During this stage, we learn how the target system will react to different intrusion attempts. The first step in testing entails simulating potential dangers for the customer. They also locate potential entry points into their systems that might be exploited by attackers.
Stage 4: Exploitation
In the exploitation phase, testers attack security holes in a simulated environment. By simulating a cyberattack, the tester tries to access an IT environment without being detected.
Stage 5: Lateral Movement
Putting in place a command and control structure on the target network and acquiring access to a greater number of systems
Stage 6: Post-Test Reporting
Pen testers creates a report that details the vulnerabilities exploited, sensitive data accessed, and length of time gone unnoticed.
Stage 7: Re-Testing
After the customer has had an opportunity to address the concerns raised in the report, the tester will do a second round of testing on their system to ensure that the vulnerability has been eliminated.
What Is Vulnerability Scanning?
Using software, vulnerability scans access your network by using preexisting credentials or by default. This generates a map of the network’s potential weak spots. An inventory is then compiled and compared to known vulnerabilities.
Vulnerabilities on your network may be detected and catalogued with the help of a vulnerability scan. Businesses can’t learn much from scans alone.
Types of Vulnerability Scans
External Vulnerability Scanning
From outside the organisation’s network, an external scan is performed. Its main objective is to find company security flaws. It has open ports in the firewall or web app firewall. This scan seals network security barriers so hackers can’t enter the network.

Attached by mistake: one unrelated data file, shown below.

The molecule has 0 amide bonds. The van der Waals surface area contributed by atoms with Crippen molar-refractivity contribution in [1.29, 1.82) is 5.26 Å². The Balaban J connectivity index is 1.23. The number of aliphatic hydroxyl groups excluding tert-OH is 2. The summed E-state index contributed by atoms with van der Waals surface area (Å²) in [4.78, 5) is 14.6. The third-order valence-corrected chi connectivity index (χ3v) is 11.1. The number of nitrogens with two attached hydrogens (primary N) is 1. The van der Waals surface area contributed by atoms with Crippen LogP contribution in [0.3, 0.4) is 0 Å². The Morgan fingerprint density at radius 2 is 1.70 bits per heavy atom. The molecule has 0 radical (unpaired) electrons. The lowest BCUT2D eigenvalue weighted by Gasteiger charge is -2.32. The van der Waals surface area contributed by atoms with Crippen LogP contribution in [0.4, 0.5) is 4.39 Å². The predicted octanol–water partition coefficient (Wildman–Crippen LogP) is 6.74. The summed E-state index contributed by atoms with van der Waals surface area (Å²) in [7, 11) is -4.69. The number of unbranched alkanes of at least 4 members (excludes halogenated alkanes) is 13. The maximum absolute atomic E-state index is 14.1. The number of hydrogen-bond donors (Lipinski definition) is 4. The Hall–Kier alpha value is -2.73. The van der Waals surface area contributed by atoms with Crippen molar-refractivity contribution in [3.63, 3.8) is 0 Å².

Internal Vulnerability Scanning
An internal scan is done within the network’s security bounds. Its goal is to find vulnerabilities that hackers who have breached network security can exploit. Insider risks like disgruntled workers or persons with network access are possible.
Unauthenticated/Authenticated Vulnerability scanning
Unauthenticated scans are similar external vulnerability scans that find network weaknesses. Authenticated scans use privileged credentials to seek for weak passwords, misconfigured apps or databases, and configuration errors.
Another scan is intended for your organization’s technology. IoT devices, cloud-based devices, websites, mobile devices, and more have particular scanning.
Vulnerability Scanning vs. Penetration Testing: 5 Differences
- A vulnerability scan covers all assets in an organization, while a penetration test is only targeted at critical assets.
- Penetration testing needs expert security analysts, whereas vulnerability scanning may be done by analysts educated in the technology and fundamental networking and security principles.
- Vulnerability scans and penetration tests are known to be intrusive and can cause network issues.
- Vulnerability scans are cheap and can be done often, whereas penetration tests are expensive and are typically done once a year.
- Vulnerability scans can be done manually or automatically. They can take a few minutes to several hours. Penetration tests are always done manually and can take days to weeks.
Vulnerability scanning and penetration testing are two different techniques for understanding and mitigating cyber risk and maintaining a strong security posture. Both are important for keeping your system secure. Both are requirements in PCI, HIPAA, ISO 27001, and other industry and geopolitical regulatory frameworks.
Creative Networks provides CREST-certified penetration testing services and vulnerability scans that can be customised to meet the needs of any organisation.
Please get in touch immediately to explore your needs if you believe your company could gain from penetration testing.